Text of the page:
Besides these subspecies, juveniles are darker and more patterned below. 

Out of these, males weigh around 500 to 700 g (1.1-1.5 lb), whereas females weigh 800 to 1,100 g (1.8-2.4 lb). 

These subspecies have become extinct in Eastern North America and the populations that we find there are hybrids as a result of reintroductions of birds from elsewhere.


Falco Peregrinus Babylonicus

Falco peregrinus babylonicus was described by P.L. Sclater in 1861. This subspecies is found in eastern Iran along the Hindu Kush and the Tian Shan to the Mongolian Altai ranges. 

A male falco p. babylonicus (Red_naped Shaheen) was first described by Saeed Gallehdari in Kerman, Iran. Males weigh around 330-400 grams (12 to 14 oz), while females between 513 to 765 grams (18.1 to 27.0 oz).

A few birds winter in northern and northwestern India, chiefly habitats in dry semi-desert. It is paler than pelegrinoides, and somewhat resembles a tiny, pale lanner falcon (Falco biarmicus).


Falco Peregrinus Brookei

Falco peregrinus brookei was first described by Sharpe in 1873. It is also known as the Mediterranean peregrine falcon or the Maltese falcon.

Besides this, it includes caucasicus and most specimens of the proposed race punicus, however, others may be pelegrinoides (Barbary falcons), or perhaps the rarely known hybrids between these two that may be found across Algeria. Also, they appear from the Iberian Peninsula around the Mediterranean, except in arid regions, to the Caucasus.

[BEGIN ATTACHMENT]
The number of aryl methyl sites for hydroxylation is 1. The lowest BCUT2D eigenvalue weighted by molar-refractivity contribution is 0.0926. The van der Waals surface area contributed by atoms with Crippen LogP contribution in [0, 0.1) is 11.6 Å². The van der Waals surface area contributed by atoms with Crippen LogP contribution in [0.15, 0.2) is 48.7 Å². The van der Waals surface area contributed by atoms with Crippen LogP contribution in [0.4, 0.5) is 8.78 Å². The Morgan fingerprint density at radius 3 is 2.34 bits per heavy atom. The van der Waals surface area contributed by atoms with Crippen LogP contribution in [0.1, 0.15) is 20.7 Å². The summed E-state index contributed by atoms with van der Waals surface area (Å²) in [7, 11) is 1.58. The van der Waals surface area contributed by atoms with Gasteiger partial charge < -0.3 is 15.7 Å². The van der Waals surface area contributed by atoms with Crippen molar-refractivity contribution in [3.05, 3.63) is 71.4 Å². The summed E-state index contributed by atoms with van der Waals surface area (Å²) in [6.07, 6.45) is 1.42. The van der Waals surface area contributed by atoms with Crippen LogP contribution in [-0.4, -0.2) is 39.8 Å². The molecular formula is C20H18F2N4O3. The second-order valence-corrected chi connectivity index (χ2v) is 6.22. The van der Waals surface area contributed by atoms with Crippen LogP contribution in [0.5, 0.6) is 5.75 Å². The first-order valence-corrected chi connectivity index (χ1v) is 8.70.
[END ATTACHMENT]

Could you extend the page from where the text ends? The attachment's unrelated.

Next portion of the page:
These subspecies are non-migratory and are smaller than the nominate subspecies; the underside usually has a rusty hue (colour).

Male subspecies of this type weigh around 445 g (0.981 lb), while females weigh around 920 g (2.03 lb).


Falco Peregrinus Calidus

Falco peregrinus calidus was first described by John Latham in 1790. Formerly, it was called leucogenys involving caeruleiceps. 

Its breeding regions are in the Arctic tundra of Eurasia from Murmansk Oblast to roughly Yana and Indigirka Rivers, Siberia. 

It is entirely migratory and travels across the south in winter as far as South Asia and sub-Saharan Africa. Often, it can be seen around wetland habitats.

It is paler than the nominate subspecies, specifically on the crown. The male community of these subspecies weighs between 588 to 740 g (1.296–1.631 lb), whereas females weigh 925 to 1,333 g (2.039-2.939 pounds).


Falcon Peregrinus Cassini

Described by Sharpe in 1972, falco peregrinus cassini is also known as the austral peregrine falcon.